Thought You Should See This, January 20th, 2012

This week’s Thought You Should See This update, for my friends at Doblin:

Doblin’s fearless leader, Larry Keeley, gets top billing this week, for a fortuitously timed piece on Kodak’s demise. (The piece was published in Fortune the day before the Rochester giant filed for bankruptcy protection.) The Kodak Lie digs into the organization’s deeper innovation failings, so be sure and read it.

Fortune writer, Adam Lashinsky, has a forthcoming book on real life at Apple, which looks like it’ll be well worth the read. I picked up on Bob Sutton’s favorable review, which took a close look at the section detailing the company’s organizational structure.

Super old school video of designer Herb Lubalin detailing the story of the evolution of the PBS logo. Great look at the designer/client relationship–and the often fraught branding design process.

British design critic, Rick Poynor assessed ongoing tension between design and management, a continued issue for anyone looking to build any kind of design presence in the world’s C-suites.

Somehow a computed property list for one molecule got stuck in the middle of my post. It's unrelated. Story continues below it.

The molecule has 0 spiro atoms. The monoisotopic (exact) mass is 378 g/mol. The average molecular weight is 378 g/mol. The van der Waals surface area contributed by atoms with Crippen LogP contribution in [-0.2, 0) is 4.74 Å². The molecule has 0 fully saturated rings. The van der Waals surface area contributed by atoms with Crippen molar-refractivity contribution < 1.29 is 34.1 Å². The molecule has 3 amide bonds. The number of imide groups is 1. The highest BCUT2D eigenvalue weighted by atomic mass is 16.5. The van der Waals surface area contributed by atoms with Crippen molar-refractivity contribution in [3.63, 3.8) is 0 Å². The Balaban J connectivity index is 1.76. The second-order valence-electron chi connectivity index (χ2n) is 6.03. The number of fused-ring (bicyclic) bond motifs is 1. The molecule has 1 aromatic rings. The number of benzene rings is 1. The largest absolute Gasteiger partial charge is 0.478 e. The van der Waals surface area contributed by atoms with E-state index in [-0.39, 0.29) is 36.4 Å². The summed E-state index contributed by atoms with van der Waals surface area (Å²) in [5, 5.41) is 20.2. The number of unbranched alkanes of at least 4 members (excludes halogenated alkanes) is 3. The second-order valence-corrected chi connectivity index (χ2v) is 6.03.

“Do what you love. It’s going to lead to where you want to go.” Creative genius, Wayne White, will be immortalized in the upcoming biopic, Beauty is Embarrassing, which will premiere in March at this year’s South by South West Film Festival. Watch the trailer and swoon.

I went on a bit of a SOPA/PIPA frenzy, capturing multiple perspectives, including Clay Shirky’s clear description of how we got where we are. Then I decided to immortalize the day-long, web-wide protest itself (Google’s blacked out home page shown, top.) So I asked six designers to subject the protests to a design critique, and then tried to extrapolate their thoughts to see what this said about the companies’ approach to design. A stretch, perhaps, but I do believe a serious point was made among the fun. (And seriously, some of the critiques are geniusly funny.)

Nike launched the Fuelband, its way to expand the popularity of its Nike+ platform to the less obviously sporty among us. I wondered what executives at Fitbit, a startup with a similar idea but rather less funds, must be thinking right now.

In a great example of the iteration that’s so vital to the innovation process, Burt Herman explains the evolution of Storify, a site designed to “create engaging social stories.”

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